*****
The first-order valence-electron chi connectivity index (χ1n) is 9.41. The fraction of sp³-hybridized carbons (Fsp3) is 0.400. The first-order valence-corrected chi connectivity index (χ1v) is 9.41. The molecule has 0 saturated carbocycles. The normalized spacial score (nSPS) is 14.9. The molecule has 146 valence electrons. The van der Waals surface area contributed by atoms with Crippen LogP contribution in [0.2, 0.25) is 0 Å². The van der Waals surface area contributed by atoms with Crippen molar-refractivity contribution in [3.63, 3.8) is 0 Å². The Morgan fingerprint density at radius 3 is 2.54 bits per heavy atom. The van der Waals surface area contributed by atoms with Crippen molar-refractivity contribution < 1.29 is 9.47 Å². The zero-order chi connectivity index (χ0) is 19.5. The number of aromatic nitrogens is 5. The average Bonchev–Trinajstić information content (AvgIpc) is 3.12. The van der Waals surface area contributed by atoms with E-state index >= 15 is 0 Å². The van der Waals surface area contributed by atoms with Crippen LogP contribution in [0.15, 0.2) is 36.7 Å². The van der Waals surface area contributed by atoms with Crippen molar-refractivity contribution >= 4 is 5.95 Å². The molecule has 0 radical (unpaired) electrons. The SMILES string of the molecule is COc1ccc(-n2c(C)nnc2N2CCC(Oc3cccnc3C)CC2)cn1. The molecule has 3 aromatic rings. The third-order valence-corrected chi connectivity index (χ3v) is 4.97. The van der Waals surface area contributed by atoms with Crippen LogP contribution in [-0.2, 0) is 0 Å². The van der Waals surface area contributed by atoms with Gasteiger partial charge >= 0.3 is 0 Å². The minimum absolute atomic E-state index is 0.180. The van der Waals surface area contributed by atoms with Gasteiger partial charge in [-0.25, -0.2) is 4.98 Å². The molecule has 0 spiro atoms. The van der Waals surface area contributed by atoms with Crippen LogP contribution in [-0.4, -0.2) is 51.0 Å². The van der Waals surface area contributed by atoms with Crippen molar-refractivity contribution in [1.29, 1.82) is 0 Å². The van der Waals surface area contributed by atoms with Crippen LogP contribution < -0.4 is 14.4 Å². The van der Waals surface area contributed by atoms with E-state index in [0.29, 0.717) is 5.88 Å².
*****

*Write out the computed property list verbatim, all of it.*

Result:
The first-order valence-electron chi connectivity index (χ1n) is 9.41. The fraction of sp³-hybridized carbons (Fsp3) is 0.400. The first-order valence-corrected chi connectivity index (χ1v) is 9.41. The molecule has 0 saturated carbocycles. The normalized spacial score (nSPS) is 14.9. The molecule has 146 valence electrons. The van der Waals surface area contributed by atoms with Crippen LogP contribution in [0.2, 0.25) is 0 Å². The van der Waals surface area contributed by atoms with Crippen molar-refractivity contribution in [3.63, 3.8) is 0 Å². The Morgan fingerprint density at radius 3 is 2.54 bits per heavy atom. The van der Waals surface area contributed by atoms with Crippen molar-refractivity contribution < 1.29 is 9.47 Å². The zero-order chi connectivity index (χ0) is 19.5. The number of aromatic nitrogens is 5. The average Bonchev–Trinajstić information content (AvgIpc) is 3.12. The van der Waals surface area contributed by atoms with E-state index >= 15 is 0 Å². The van der Waals surface area contributed by atoms with Crippen LogP contribution in [0.15, 0.2) is 36.7 Å². The van der Waals surface area contributed by atoms with Crippen molar-refractivity contribution >= 4 is 5.95 Å². The molecule has 0 radical (unpaired) electrons. The SMILES string of the molecule is COc1ccc(-n2c(C)nnc2N2CCC(Oc3cccnc3C)CC2)cn1. The molecule has 3 aromatic rings. The third-order valence-corrected chi connectivity index (χ3v) is 4.97. The van der Waals surface area contributed by atoms with Crippen LogP contribution in [-0.2, 0) is 0 Å². The van der Waals surface area contributed by atoms with Gasteiger partial charge >= 0.3 is 0 Å². The minimum absolute atomic E-state index is 0.180. The van der Waals surface area contributed by atoms with Gasteiger partial charge in [-0.25, -0.2) is 4.98 Å². The molecule has 0 spiro atoms. The van der Waals surface area contributed by atoms with Crippen LogP contribution in [-0.4, -0.2) is 51.0 Å². The van der Waals surface area contributed by atoms with Crippen molar-refractivity contribution in [1.29, 1.82) is 0 Å². The van der Waals surface area contributed by atoms with Crippen LogP contribution < -0.4 is 14.4 Å². The van der Waals surface area contributed by atoms with E-state index in [0.29, 0.717) is 5.88 Å².